Fortunately, BBG Chairman Jeff Shell and the current board understand the structural problem and what to do about it. The BBG’s recent appointment of a full-time chief executive officer for U.S. international media is an excellent first step. But CEO John Lansing, a seasoned media manager, needs legislation giving him clear authority over all budgets and personnel. A proposal in the House of Representatives (HR 2323) could actually make things worse, accentuating the rivalry and competition for resources by placing VOA under a different board and CEO than its three smaller sister entities: Radio Free Europe/Radio Liberty, Radio Free Asia, and the Middle East Broadcasting Networks.
Despite the problems and even though its budget has declined in real dollars, VOA’s audience over the last four years has increased 40 percent from 134 million to almost 188 million in over 45 languages. In a world where broadcasters like RT, formerly Russia Today, peddle half-truths, spin, and disinformation, journalism done with the old-fashioned goals of objectivity and balance is more important than ever.
Or is it? During the four years I served as VOA director, a number of influential voices in Washington called for VOA to be made a full-throated advocate for American policy, rather than a journalistic enterprise. They argued that in the digital age, when there are hundreds of competing, opinionated voices out there, everyone would need to have to “spin” in order to have real impact. Might they be right?
For a research paper I’ve been working on at Harvard, I have been looking at the two very different models in the marketplace, comparing VOA and the BBC World Service with newer channels that advocate and spin for their governments: Russia’s RT and China’s CCTV. Though audience data on RT and CCTV is hard to come by, the evidence is clear.
RT claims a worldwide audience of 630 million people in 100 countries, but the claim is false. The Russians are using “potential audience reach” as RT’s metric rather its actual viewership — which is much smaller. For example, RT does not even have a Nielsen rating in the United States, which means although it is available on many cable systems in this country, not even 30,000 American households watch it daily. (The figures come from an internal report to the Kremlin by directors of RIA Novosti, seen by the author; RT claimed, via a representative, that the station simply doesn’t want to pay for a Nielsen rating, thus the lack of one.) In Britain, as of May 2013, RT ranked 175 out of 278 channels, with approximately 120,000 viewers per day. As RT’s coverage of the Russian invasion — or, as they called it, the “liberation” — of Crimea and of eastern Ukraine became increasingly one-sided and shrill, that number dropped even further. Doubtless, RT has somewhat bigger audiences in other markets, but compared to the BBC World Service, which has a global audience of more than 300 million people, its reach and impact are clearly minuscule.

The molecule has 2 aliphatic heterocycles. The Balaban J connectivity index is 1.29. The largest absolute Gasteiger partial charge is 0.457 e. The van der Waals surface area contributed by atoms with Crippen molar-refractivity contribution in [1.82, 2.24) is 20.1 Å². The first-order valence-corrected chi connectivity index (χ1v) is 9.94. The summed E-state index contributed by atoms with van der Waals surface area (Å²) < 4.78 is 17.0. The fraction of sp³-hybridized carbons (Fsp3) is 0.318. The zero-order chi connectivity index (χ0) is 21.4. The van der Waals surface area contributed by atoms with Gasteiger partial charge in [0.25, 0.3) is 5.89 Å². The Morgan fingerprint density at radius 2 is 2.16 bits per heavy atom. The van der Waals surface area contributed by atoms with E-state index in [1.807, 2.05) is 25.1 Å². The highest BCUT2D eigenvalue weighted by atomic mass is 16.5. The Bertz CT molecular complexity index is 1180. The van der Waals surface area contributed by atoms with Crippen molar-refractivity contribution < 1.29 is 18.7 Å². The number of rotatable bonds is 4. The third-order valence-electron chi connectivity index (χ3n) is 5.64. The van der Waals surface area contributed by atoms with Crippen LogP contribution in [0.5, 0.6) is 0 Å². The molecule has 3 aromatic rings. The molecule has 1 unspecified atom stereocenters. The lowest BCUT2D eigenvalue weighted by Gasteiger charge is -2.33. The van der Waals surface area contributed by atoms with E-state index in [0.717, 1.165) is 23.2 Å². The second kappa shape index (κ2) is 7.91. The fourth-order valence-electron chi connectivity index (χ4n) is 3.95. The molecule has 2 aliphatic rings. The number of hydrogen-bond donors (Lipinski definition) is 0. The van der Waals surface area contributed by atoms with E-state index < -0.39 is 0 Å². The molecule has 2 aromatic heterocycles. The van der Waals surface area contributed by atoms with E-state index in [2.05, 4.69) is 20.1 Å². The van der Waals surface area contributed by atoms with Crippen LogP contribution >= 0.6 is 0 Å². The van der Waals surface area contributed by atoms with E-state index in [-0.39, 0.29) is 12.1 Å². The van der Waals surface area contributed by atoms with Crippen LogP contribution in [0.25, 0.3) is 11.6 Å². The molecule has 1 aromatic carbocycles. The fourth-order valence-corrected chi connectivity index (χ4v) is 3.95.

The same goes for China’s CCTV. Despite billions invested, and a priority to build its audience in Africa, data collected in 2013 revealed that just 2 percent of Kenyans had watched CCTV the previous week, as compared to 17 percent watching CNN, 7 percent for the BBC World Service, and 52 percent for Citizen TV, a local station. Former CCTV employees speak of not being allowed to mention African countries that have relations with Taiwan, and talk of censoring stories on elephant poaching, so as to leave out a major cause of it: Chinese demand for ivory. Such biased coverage simply does not have credibility with African audiences.
As Harvard Professor Joseph Nye, who first coined the term and concept of “soft power,” likes to say: “The best propaganda is not propaganda,” but truth.
“It’s by being impartial that the World Service helps to promote Britain,” former BBC World Service Director Peter Horrocks told me. “We absolutely reflect British values, and British values of fairness and impartiality are absolutely the bedrock.”
VOA’s robust audience growth over the past four years has been possible because of its similar dedication to honest journalism, even when the story is about America’s challenges and shortcomings, such as the Abu Ghraib scandal, Edward Snowden’s revelations about NSA surveillance, or protests in Ferguson, Missouri, and elsewhere against police shootings of young African-American men. But innovations in digital media and a new model of partnership with media around the world on television and radio have also played a crucial role. If the United States upped its game, there could be enormous additional audience impact for VOA and its sister stations. That would require more resources, and leadership with the legal authority to cut through bureaucratic rules and fiefdoms.
In 1961, President John F. Kennedy took the issue seriously enough to recruit the famed journalist Edward R. Murrow to advise him on the war of ideas, and to run USIA. Perhaps President Obama should hire an information advisor who is similarly experienced in the field. The Cold War is over, but the importance of engaging in the battle — and of exporting reliable information — has only grown.